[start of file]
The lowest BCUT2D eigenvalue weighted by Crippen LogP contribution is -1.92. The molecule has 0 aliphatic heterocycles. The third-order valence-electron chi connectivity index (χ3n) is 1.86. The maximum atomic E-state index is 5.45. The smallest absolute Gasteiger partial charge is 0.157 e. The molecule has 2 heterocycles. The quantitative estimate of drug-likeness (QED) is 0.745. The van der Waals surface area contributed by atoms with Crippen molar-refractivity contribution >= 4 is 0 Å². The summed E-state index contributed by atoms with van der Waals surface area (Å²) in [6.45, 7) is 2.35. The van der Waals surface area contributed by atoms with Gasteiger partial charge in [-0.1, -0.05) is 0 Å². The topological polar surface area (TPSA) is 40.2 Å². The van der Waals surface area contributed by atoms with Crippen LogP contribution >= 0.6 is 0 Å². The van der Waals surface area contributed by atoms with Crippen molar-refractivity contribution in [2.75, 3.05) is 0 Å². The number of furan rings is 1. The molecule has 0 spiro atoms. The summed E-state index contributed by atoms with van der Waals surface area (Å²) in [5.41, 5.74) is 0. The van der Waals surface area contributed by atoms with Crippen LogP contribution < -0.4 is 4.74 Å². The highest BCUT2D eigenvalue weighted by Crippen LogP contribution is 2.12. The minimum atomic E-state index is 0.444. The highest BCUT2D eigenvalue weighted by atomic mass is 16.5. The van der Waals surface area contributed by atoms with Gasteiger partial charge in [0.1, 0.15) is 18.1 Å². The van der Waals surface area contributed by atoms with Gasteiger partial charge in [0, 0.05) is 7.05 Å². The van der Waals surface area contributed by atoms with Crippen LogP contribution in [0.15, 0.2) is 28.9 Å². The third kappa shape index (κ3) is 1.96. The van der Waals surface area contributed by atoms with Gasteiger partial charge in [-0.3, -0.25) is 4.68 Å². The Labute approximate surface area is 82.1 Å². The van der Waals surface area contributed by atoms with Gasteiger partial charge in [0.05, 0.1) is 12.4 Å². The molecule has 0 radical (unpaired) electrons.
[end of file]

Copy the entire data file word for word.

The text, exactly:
The lowest BCUT2D eigenvalue weighted by Crippen LogP contribution is -1.92. The molecule has 0 aliphatic heterocycles. The third-order valence-electron chi connectivity index (χ3n) is 1.86. The maximum atomic E-state index is 5.45. The smallest absolute Gasteiger partial charge is 0.157 e. The molecule has 2 heterocycles. The quantitative estimate of drug-likeness (QED) is 0.745. The van der Waals surface area contributed by atoms with Crippen molar-refractivity contribution >= 4 is 0 Å². The summed E-state index contributed by atoms with van der Waals surface area (Å²) in [6.45, 7) is 2.35. The van der Waals surface area contributed by atoms with Gasteiger partial charge in [-0.1, -0.05) is 0 Å². The topological polar surface area (TPSA) is 40.2 Å². The van der Waals surface area contributed by atoms with Crippen LogP contribution >= 0.6 is 0 Å². The van der Waals surface area contributed by atoms with Crippen molar-refractivity contribution in [2.75, 3.05) is 0 Å². The number of furan rings is 1. The molecule has 0 spiro atoms. The summed E-state index contributed by atoms with van der Waals surface area (Å²) in [5.41, 5.74) is 0. The van der Waals surface area contributed by atoms with Crippen LogP contribution < -0.4 is 4.74 Å². The highest BCUT2D eigenvalue weighted by Crippen LogP contribution is 2.12. The minimum atomic E-state index is 0.444. The highest BCUT2D eigenvalue weighted by atomic mass is 16.5. The van der Waals surface area contributed by atoms with Gasteiger partial charge in [0.1, 0.15) is 18.1 Å². The van der Waals surface area contributed by atoms with Gasteiger partial charge in [0, 0.05) is 7.05 Å². The van der Waals surface area contributed by atoms with Crippen LogP contribution in [0.15, 0.2) is 28.9 Å². The third kappa shape index (κ3) is 1.96. The van der Waals surface area contributed by atoms with Gasteiger partial charge in [-0.3, -0.25) is 4.68 Å². The Labute approximate surface area is 82.1 Å². The van der Waals surface area contributed by atoms with Gasteiger partial charge in [0.05, 0.1) is 12.4 Å². The molecule has 0 radical (unpaired) electrons.